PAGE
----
Researchers study composting for safe disposal of livestock carcasses

by 5m Editor
19 August 2003, at 12:00am

DES MOINES - Researchers are testing whether composting can be used to safely dispose of large numbers of livestock carcasses during an outbreak of a disease such as foot-and-mouth.

Emergency cattle composting research to expand at Iowa State University - Preliminary studies at Iowa State University have opened the door for a second year of research on the environmental impacts and biosecurity of composting to dispose of animal carcasses in the event of a cattle disease outbreak.

The project got underway last fall at the request of the Iowa Department of Natural Resources (IDNR). "We were asked to study the feasibility and safety of using on-farm composting for emergency disposal of beef or dairy animals in the event of a foot-and-mouth disease outbreak in Iowa," said Tom Glanville, project coordinator and associate professor in ISU's agricultural and biosystems engineering department.

If Iowa experiences a contagious livestock disease outbreak resulting from natural causes or bioterrorism, large numbers of diseased animal carcasses and large amounts of infected feed and bedding would need to be disposed of rapidly. "Burial and mass open burning were used during the foot-and-mouth outbreak in Great Britain. But shallow water tables, bedrock and frozen soils rule out mass burial in Iowa at many locations or during the winter. And IDNR officials have concluded open burning could cause widespread air pollution," Glanville said.

Past ISU research showed composting can be a flexible, low-cost method for environmentally sound disposal of normal production losses in the swine and poultry industry. This project will determine if composting also can be used for disposal of large numbers of larger animals with a contagious disease. "The idea is to test the composting process, and monitor impacts on air and water quality, under critical seasonal conditions," Glanville said.

Work during the first year provided a preliminary assessment of the practicality and environmental acceptability of composting practices that could be used in an animal disease emergency. "The composting process seems to work well," said Tom Richard, associate professor of agricultural and biosystems engineering. Monitoring showed reasonably high temperatures within the test compost piles even during the winter, and preliminary excavations indicate nearly complete decomposition of full-sized cattle in six months or less.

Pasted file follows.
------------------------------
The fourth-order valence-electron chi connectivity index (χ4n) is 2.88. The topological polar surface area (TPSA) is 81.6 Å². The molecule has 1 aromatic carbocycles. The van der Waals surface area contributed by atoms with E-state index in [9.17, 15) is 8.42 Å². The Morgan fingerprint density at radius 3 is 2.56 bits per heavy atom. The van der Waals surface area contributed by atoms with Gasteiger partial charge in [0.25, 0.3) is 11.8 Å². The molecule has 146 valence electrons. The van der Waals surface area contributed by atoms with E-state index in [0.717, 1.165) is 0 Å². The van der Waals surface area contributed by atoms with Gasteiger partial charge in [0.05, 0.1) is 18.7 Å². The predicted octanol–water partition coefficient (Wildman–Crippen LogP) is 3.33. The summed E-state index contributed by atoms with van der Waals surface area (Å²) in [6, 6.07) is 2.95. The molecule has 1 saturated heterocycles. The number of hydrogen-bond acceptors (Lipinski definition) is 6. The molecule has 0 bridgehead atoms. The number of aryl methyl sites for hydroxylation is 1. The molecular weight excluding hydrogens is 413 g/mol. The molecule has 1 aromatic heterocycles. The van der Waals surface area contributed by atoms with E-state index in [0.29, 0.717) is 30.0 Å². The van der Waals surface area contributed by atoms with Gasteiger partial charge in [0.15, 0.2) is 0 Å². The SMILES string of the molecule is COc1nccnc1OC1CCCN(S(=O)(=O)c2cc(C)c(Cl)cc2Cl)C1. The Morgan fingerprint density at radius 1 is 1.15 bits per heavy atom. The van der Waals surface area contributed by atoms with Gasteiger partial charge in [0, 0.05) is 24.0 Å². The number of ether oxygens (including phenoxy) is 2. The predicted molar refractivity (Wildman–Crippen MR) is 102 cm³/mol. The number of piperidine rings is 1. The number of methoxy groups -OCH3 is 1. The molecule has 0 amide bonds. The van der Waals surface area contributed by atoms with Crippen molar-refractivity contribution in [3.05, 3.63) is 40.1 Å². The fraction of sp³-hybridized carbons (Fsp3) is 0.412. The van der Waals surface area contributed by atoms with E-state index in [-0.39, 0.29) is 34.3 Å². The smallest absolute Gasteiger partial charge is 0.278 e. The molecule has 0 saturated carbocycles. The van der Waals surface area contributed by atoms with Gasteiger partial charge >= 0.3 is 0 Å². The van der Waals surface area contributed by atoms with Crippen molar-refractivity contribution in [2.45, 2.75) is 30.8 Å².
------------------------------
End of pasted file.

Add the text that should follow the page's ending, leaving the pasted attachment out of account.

Odor production has been minimal. Odor threshold data for samples collected from the surfaces of the composting test piles are measured in the ISU olfactometry laboratory. "With an adequate depth of cover material, odor from the trials conducted so far has been minimal, and odor thresholds often are similar to those from silage or hay stockpiled on most cattle farms," said Jay Harmon, associate professor of agricultural and biosystems engineering.

The ability of composting to retain and inactivate disease-causing agents that could spread to healthy animals is a major component of the study. Results of preliminary work conducted under the direction of Don Reynolds, professor of veterinary microbiology and preventive medicine, have been encouraging. Viruses placed in the composting test piles generally have not survived more than three weeks, even during adverse winter weather when composting temperatures were reduced. Viruses also appear to be retained by the composting system. None of the blood samples drawn from pathogen-free poultry housed in cages nearby have shown an immune response to vaccine viruses placed in the piles.

"We hope we never need to use composting during an animal disease emergency in Iowa," said Glanville. "But based on data collected so far, we think information gained during this project will be useful in developing guidelines for both emergency and non-emergency use of composting by producers." A second year of funding is provided through a continuing grant from IDNR with supplemental funds from the U.S. Department of Agriculture.

Iowa State University - College of Agriculture - 31st July 2003

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